Profile: They hold senior roles in an organisation and tend to be older. Since they’re driven by results, there’s a good chance they may go off-policy more than others because they will do whatever it takes to get that deal, or do that business in Kiev or Tashkent tomorrow, even if it means flouting the rules. The members of this tribe like to be known and like people to know what they like and who they are, through channels of their own choosing.

How to deal with them: These types tend to be handled with kid gloves by travel managers. If you need to sort out their trip you tend to call the VIP department of your TMC in order to handle them, by virtue of their status, age and demographic. They’re still more likely to want human contact than do transactions online. They need coaxing into policies and rather than laying down the law, it may be easier to incentivise them with loyalty cards and status. Rewarding with upgrades also works well.

2 Re-con traveller
This tribe tends to be up to 35 years old, they’re more interested in a positive lifestyle than climbing the rungs of the corporate ladder. They’ve reconditioned and rethought what their business life means to them. This group is undergoing a revolution in their personal and professional lives that has far-reaching consequences for how this group should be managed. They are post-materialists, which means they don’t care much about material goods and the trappings of travel. 

Profile: They’re more interested in functionality than frills, so they aren’t fussed about loyalty cards and upgrades as much as other tribes. They can be reluctant business travellers and are more likely to say that a travel policy negatively impacts their view of their employer. They tend to be older digital natives or those with one foot still in the analogue world. They’re happy if high-speed internet works in the hotel because they can video-call their children back home. This is more beneficial than the mini-bar. It’s all about their wellbeing.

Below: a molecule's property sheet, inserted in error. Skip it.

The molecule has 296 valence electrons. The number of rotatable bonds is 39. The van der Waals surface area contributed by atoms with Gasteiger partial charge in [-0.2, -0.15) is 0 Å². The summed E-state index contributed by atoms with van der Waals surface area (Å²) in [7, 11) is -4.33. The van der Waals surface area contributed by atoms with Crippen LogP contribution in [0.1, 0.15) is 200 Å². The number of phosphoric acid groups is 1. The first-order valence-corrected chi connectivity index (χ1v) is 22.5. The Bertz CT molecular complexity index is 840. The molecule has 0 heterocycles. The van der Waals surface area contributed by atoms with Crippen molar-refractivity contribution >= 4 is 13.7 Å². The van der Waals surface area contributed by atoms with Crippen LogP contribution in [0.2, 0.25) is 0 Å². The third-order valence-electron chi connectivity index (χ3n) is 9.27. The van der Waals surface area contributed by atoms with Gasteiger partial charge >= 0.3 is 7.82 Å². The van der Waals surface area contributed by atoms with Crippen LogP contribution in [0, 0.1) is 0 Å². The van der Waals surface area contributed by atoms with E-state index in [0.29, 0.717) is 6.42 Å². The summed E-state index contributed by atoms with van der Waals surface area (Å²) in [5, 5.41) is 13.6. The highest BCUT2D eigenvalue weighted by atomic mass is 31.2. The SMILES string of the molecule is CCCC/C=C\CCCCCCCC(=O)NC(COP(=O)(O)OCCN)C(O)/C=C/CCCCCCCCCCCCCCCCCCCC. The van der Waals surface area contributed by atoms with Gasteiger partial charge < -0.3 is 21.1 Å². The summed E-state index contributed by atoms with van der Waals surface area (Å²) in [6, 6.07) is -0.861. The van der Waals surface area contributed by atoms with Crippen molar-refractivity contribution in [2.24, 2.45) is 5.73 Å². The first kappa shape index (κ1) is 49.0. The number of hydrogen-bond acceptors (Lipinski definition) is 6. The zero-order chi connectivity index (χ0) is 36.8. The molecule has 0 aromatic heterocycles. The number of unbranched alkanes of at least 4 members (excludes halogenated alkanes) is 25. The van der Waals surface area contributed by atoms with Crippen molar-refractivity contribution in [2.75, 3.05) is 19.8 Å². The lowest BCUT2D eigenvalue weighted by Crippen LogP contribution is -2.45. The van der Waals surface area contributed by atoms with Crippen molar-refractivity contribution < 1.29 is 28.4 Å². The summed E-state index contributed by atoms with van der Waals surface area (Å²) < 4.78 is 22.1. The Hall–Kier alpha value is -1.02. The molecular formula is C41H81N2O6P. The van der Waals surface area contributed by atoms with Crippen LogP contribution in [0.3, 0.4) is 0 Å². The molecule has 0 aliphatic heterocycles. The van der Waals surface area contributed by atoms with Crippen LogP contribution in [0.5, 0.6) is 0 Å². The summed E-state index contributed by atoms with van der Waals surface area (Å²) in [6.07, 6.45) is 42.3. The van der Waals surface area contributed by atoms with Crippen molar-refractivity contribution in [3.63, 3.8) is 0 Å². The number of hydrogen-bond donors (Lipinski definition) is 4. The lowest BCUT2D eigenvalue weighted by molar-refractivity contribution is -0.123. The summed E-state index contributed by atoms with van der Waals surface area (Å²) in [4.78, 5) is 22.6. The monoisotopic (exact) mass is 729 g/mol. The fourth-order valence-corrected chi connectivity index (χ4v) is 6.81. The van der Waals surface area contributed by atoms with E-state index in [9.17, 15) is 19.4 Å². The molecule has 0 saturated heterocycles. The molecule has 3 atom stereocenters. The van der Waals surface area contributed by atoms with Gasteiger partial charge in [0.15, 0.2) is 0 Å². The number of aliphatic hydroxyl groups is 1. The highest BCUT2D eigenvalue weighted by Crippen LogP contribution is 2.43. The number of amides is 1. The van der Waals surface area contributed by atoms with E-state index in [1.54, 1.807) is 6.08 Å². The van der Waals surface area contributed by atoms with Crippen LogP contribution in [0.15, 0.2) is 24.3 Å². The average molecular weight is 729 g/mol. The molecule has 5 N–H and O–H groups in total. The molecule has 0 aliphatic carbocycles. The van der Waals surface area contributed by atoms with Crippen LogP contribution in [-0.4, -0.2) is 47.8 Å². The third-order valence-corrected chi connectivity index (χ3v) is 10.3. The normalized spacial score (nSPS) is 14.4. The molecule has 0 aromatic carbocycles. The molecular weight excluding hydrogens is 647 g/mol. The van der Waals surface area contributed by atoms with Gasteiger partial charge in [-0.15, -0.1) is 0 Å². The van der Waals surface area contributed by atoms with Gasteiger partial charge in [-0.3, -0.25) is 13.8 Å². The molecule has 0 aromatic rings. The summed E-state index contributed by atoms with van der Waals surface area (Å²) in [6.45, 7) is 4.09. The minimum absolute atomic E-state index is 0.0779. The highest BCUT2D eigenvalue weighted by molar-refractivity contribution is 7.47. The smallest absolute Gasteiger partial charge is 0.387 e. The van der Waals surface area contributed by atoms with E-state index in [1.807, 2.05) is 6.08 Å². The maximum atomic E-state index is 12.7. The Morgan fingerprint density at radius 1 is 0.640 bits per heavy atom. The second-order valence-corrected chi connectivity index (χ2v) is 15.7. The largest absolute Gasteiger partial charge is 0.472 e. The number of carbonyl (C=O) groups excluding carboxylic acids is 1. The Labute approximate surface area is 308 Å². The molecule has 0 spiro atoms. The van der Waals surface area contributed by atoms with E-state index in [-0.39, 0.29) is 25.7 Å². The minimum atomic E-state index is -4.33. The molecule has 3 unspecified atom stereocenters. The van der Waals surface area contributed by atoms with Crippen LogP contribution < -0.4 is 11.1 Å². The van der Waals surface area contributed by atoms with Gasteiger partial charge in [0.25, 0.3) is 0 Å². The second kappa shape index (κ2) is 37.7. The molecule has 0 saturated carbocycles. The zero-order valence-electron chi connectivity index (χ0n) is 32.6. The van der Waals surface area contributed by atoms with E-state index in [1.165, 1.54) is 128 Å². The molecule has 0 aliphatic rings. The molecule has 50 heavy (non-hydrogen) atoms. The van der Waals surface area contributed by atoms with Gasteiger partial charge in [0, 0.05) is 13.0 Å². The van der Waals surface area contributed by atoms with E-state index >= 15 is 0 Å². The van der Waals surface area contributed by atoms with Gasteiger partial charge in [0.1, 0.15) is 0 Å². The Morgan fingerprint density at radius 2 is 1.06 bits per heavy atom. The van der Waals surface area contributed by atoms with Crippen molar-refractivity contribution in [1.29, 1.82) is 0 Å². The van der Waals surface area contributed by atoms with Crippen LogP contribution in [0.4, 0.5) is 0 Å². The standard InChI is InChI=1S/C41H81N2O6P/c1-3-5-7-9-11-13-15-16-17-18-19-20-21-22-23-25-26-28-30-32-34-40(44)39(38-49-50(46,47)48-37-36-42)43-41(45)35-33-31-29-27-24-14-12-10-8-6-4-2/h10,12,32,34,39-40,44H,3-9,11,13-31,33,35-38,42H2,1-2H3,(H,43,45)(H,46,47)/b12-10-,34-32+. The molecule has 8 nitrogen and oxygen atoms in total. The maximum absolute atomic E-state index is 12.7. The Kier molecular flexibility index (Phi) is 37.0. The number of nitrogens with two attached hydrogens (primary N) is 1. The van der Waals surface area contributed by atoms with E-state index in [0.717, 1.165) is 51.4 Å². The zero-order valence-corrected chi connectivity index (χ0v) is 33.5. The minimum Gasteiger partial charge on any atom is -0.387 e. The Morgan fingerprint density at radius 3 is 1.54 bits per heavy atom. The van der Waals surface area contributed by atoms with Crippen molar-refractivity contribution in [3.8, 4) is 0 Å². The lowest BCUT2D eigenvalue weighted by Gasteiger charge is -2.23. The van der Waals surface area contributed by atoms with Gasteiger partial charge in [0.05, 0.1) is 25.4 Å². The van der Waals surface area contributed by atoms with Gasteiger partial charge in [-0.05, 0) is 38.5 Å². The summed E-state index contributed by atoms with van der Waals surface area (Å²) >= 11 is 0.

How to deal with them: Travel managers need to talk simply to this group. Hotels that have more functional sub-brands work well for this tribe. It’s about creating and managing the least fussy experience. They prefer to avoid call centres. Travel itineraries and orderliness can be used effectively to manage this group. Policies work well here if the re-con traveller has bought into the process. Forget room service, they prefer to self-serve. Re-con travellers are concerned with ease of use from an end-to-end perspective. Out of all the tribes, this is the one that has the potential to create the most challenges for the travel manager if not handled well.

3 Female tribe rising
The current decade is one in which women are starting more businesses and increasingly taking on positions of power. There are now many more female business owners, chief executives and breadwinners than in the past. This makes them a standalone tribe for services that are keen to tap into the fem-pound. A female tribe rising member is affluent, educated and confident. This tribe is also more assertive in terms of what they expect.

Profile: The percentage of business travellers who are women has grown dramatically since the early 1990s which is the reason why some in the trade have increasingly focused on this group. There are now women-only floors in certain hotels, better security, well-lit corridors and healthier lifestyle options on the road. Research shows that 77 per cent of female travellers say their firm’s travel programmes should take account their specific needs, according to Maiden Voyage. The one thing that possibly sets this tribe apart is an increased need for security.